Kindness is an essential trait that parents want their children to develop. It's important to teach children about kindness because it makes them better human beings and improves their mental health, happiness, and social life. This blog post will explore practical ways to encourage kindness in your child.

"What is she wearing?", "she looks so ugly," "who would want to be their friend?" we all have heard such comments by people, and worse - have heard them among children. We live in an era where everybody is judged from head to toe by everyone around us. These words can be rude, hurtful, and sometimes malicious.

As parents or carers, teaching our children the value of kindness is more important than ever.

The ethos of what it means to be a human is best exemplified through kindness.

encourage kindness in your child

Why is kindness such a big deal now?

Kindness is the one quality that holds everything together in a society divided by mental and physical barriers and where it's all too simple to be cruel and unfair. Being hateful is not a quality we've acquired recently. Over thousands of years, people have mistreated one another. But today, because it's too simple, quick, and anonymous, people are more critical of others for even the little things. Since our children are at the forefront of social networking and all kinds of digital content and are learning from what they see, we must teach kind habits.

"What is she wearing?" "She's so unattractive," "Who would want to be their friend?" We've all heard similar remarks, and even worse, we've heard them from children. We live in a time where everyone gets judged from head to toe by friends or strangers, and there is an open forum for these judgements to be shared. These words can be insulting, harsh, and even malevolent.

Also, developing kindness and compassion in children is a big part of their social and emotional growth that shapes their future life. Teaching them about kindness and compassion should start early because young children's mind is like a sponge - it absorbs any information it is fed.

Studies say that kids are naturally self-centred, which means that they can't put themselves in someone else's shoes or understand how their reaction affects others. However, that doesn't mean that they are naturally unkind. Here comes the role of parents and caregivers to teach them kindness correctly.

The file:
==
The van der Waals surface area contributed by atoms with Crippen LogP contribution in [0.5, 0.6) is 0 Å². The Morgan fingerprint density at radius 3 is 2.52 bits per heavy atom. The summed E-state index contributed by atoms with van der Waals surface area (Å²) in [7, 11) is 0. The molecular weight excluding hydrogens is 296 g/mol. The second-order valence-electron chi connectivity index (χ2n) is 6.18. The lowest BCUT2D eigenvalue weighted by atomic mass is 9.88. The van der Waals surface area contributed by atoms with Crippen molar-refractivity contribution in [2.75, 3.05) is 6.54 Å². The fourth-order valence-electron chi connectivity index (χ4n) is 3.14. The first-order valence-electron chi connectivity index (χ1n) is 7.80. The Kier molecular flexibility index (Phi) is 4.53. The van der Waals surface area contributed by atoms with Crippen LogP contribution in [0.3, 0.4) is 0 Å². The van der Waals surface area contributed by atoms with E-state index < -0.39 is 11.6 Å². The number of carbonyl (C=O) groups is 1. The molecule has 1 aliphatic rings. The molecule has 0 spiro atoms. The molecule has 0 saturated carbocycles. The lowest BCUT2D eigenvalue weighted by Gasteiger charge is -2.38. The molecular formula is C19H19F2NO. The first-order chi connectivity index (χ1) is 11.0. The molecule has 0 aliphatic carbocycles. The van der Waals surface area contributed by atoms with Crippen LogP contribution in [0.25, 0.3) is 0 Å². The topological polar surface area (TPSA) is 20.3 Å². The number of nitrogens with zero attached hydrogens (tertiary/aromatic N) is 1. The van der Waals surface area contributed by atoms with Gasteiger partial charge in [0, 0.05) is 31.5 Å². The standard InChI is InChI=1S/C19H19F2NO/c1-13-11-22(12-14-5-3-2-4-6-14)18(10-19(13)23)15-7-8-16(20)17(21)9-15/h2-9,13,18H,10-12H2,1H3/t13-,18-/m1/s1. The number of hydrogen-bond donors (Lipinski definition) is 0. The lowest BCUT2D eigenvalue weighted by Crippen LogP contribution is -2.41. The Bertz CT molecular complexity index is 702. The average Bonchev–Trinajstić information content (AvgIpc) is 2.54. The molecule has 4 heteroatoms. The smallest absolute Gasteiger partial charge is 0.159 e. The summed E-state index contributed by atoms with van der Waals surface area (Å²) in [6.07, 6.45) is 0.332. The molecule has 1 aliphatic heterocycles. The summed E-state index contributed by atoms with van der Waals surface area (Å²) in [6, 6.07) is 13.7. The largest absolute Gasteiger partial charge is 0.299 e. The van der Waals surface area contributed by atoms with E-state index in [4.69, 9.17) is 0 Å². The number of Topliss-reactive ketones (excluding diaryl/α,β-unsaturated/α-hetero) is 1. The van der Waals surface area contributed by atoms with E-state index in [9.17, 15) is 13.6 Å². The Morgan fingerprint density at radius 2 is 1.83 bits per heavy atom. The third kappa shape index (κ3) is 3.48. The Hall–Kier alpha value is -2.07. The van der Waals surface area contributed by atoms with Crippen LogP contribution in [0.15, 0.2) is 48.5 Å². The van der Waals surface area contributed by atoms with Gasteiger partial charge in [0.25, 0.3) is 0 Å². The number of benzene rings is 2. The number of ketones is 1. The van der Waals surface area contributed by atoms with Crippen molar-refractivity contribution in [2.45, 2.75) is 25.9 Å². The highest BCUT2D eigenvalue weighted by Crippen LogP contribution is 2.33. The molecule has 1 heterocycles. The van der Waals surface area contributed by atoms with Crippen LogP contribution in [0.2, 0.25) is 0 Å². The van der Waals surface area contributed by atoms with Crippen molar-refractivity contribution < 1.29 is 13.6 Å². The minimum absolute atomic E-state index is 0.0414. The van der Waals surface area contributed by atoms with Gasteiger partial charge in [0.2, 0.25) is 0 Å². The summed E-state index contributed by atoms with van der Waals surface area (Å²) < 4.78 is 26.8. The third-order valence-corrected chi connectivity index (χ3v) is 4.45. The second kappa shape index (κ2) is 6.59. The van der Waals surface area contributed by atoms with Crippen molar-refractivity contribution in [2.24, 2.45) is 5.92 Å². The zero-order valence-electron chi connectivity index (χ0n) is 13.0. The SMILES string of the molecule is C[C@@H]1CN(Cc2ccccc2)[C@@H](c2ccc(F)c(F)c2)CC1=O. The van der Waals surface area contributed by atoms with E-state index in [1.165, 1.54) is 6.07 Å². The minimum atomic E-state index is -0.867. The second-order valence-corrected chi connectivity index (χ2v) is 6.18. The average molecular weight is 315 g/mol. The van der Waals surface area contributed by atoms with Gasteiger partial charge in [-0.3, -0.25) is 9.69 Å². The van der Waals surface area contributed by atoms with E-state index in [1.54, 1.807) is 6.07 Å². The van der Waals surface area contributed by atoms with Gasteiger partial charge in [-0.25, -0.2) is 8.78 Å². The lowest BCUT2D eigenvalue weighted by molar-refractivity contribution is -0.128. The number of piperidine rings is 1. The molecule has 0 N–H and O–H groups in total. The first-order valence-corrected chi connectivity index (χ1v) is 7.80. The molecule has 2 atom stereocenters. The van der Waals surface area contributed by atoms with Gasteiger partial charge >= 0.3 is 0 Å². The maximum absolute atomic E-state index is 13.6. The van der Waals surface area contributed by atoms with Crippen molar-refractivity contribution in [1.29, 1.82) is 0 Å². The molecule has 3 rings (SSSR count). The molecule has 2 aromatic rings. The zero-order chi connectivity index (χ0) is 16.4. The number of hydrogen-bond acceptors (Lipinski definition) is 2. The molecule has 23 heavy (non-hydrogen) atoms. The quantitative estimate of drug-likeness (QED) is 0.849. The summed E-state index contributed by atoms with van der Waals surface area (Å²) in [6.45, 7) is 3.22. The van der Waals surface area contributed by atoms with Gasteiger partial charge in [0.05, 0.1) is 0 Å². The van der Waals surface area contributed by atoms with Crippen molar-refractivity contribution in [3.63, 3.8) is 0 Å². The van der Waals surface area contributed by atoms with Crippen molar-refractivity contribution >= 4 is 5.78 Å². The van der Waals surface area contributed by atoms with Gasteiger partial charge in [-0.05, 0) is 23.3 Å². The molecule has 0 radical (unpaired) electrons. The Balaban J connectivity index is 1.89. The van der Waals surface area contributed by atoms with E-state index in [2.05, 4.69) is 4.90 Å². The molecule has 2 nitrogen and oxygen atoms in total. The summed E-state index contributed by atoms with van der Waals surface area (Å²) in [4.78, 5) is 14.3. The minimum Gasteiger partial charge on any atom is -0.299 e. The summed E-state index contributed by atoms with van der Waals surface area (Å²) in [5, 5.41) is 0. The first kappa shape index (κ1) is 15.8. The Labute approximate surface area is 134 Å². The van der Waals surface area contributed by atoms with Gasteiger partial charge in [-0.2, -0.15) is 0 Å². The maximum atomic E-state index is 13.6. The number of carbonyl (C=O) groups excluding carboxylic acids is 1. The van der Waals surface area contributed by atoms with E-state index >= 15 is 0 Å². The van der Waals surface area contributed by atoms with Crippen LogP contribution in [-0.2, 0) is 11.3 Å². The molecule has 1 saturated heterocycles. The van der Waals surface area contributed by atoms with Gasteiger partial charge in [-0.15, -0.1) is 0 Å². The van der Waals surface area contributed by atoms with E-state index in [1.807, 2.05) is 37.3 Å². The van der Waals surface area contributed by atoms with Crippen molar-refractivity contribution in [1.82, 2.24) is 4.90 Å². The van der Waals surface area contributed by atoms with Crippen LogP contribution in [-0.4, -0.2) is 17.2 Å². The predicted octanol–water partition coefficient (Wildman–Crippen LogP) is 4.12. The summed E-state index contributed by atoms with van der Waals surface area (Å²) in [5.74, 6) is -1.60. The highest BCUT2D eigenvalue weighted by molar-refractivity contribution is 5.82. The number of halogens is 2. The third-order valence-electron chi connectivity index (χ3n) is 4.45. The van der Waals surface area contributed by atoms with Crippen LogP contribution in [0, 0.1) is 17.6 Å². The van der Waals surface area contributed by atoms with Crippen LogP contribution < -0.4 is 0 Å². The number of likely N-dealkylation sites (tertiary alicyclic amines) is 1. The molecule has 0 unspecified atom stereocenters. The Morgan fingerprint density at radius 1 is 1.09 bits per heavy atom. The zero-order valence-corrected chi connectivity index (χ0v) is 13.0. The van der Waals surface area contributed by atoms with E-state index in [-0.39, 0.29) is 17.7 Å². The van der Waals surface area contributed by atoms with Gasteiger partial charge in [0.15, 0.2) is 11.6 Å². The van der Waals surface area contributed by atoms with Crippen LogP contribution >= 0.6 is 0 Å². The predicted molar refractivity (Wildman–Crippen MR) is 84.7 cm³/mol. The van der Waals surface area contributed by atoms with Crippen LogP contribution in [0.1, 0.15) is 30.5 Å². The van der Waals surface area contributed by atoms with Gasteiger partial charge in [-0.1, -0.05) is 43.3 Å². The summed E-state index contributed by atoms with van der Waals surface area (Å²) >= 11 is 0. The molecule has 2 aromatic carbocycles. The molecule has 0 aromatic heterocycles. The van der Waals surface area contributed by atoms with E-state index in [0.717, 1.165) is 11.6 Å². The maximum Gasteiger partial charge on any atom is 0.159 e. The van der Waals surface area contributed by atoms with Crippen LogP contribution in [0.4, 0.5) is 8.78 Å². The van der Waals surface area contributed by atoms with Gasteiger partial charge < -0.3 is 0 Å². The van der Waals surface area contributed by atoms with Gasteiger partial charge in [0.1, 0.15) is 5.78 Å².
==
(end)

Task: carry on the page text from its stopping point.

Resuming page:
Children are hardwired to feel empathy for others and to want to assist others. Parents, carers, and teachers can use these instincts that we are all born with to encourage children to practise kindness in their daily lives.

So, how do you teach kindness to your children?

They must be taught in a developmentally appropriate manner that considers both across-age and within-age variation. Teaching children kindness is especially difficult because it is not a one-size-fits-all task. So, what works best?

Concrete actions and practical examples.

Parents and caregivers of children need to live the concept of kindness in their everyday life and perform kind acts repeatedly rather than talk about it for their children to learn it.

You can start by initiating the subject of kindness even before your kids are old enough to act kindly. Empathy is hardwired in us from birth through what's known as the mirror-neuron system, and we intuitively feel what others feel. So, building on that natural reaction, we can create scenarios where we introduce kindness and set it as the default response for them. Toddlers, for example, are very focused on me and mine, but you can encourage them to think about us and us by using inclusive language yourself. Rather than asking, "What do you want to do?" we can ask, "What do we want to do for fun?"

encourage kindness in your child

If empathy is understanding, then compassion is acting on that understanding. Kids' ability to do that develops a bit later. When kids are 3, 4, and 5, it's a good time to start conversations about kindness. Like, "We treat other people the way we would hope to be treated ourselves," or "You wouldn't want someone to tease you about your dress, so you shouldn't tease your classmate." Once they start understanding and acting on this behaviour, you can move on to teach them how to treat people in the way that's best for them, even if that's different from what's best for us.

And, as they say, kindness is reciprocal. Others are kind when you are kind. So, are you ready to start that conversation with your child today? Let us begin this beautiful journey of teaching kindness and creating kind and just future leaders by giving you some conversation starters.

  • Be kind to animals

  • Be kind to your planet.

  • Be considerate of others' feelings before you speak.

  • Perform little acts of kindness daily.

  • Try to help those in need.

  • Pay a compliment or give a smile to make someone's day bright.

  • Kindness is an intentional act where you selflessly help others.

Let's decide to be kind and make this world a better place with one effort at a time.

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